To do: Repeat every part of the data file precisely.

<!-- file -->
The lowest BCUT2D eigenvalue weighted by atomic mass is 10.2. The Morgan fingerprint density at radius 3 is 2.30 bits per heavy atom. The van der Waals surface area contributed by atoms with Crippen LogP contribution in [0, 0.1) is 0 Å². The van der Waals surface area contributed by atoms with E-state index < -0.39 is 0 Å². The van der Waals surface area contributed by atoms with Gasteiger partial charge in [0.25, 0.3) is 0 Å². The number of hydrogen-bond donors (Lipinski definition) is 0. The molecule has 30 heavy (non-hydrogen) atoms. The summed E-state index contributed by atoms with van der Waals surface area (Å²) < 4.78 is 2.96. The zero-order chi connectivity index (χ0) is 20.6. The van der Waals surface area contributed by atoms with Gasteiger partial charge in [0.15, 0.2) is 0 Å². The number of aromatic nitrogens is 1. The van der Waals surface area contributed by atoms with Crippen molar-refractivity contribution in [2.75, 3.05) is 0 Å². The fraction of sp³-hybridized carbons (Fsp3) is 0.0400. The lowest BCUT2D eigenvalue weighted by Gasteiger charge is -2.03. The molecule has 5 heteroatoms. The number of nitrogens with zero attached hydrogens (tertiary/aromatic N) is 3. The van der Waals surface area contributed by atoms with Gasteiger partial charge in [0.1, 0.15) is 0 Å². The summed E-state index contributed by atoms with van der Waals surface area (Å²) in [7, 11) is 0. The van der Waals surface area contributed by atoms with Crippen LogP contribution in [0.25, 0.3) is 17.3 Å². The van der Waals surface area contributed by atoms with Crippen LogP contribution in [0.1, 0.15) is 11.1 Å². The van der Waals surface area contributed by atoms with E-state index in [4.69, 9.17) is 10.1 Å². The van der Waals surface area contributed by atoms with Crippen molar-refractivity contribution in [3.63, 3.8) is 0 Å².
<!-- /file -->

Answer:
The lowest BCUT2D eigenvalue weighted by atomic mass is 10.2. The Morgan fingerprint density at radius 3 is 2.30 bits per heavy atom. The van der Waals surface area contributed by atoms with Crippen LogP contribution in [0, 0.1) is 0 Å². The van der Waals surface area contributed by atoms with E-state index < -0.39 is 0 Å². The van der Waals surface area contributed by atoms with Gasteiger partial charge in [0.25, 0.3) is 0 Å². The number of hydrogen-bond donors (Lipinski definition) is 0. The molecule has 30 heavy (non-hydrogen) atoms. The summed E-state index contributed by atoms with van der Waals surface area (Å²) < 4.78 is 2.96. The zero-order chi connectivity index (χ0) is 20.6. The van der Waals surface area contributed by atoms with Gasteiger partial charge in [0.15, 0.2) is 0 Å². The number of aromatic nitrogens is 1. The van der Waals surface area contributed by atoms with Crippen molar-refractivity contribution in [2.75, 3.05) is 0 Å². The fraction of sp³-hybridized carbons (Fsp3) is 0.0400. The lowest BCUT2D eigenvalue weighted by Gasteiger charge is -2.03. The molecule has 5 heteroatoms. The number of nitrogens with zero attached hydrogens (tertiary/aromatic N) is 3. The van der Waals surface area contributed by atoms with Gasteiger partial charge in [0.1, 0.15) is 0 Å². The summed E-state index contributed by atoms with van der Waals surface area (Å²) in [7, 11) is 0. The van der Waals surface area contributed by atoms with Crippen LogP contribution in [0.25, 0.3) is 17.3 Å². The van der Waals surface area contributed by atoms with Crippen LogP contribution in [0.1, 0.15) is 11.1 Å². The van der Waals surface area contributed by atoms with E-state index in [4.69, 9.17) is 10.1 Å². The van der Waals surface area contributed by atoms with Crippen molar-refractivity contribution in [3.63, 3.8) is 0 Å².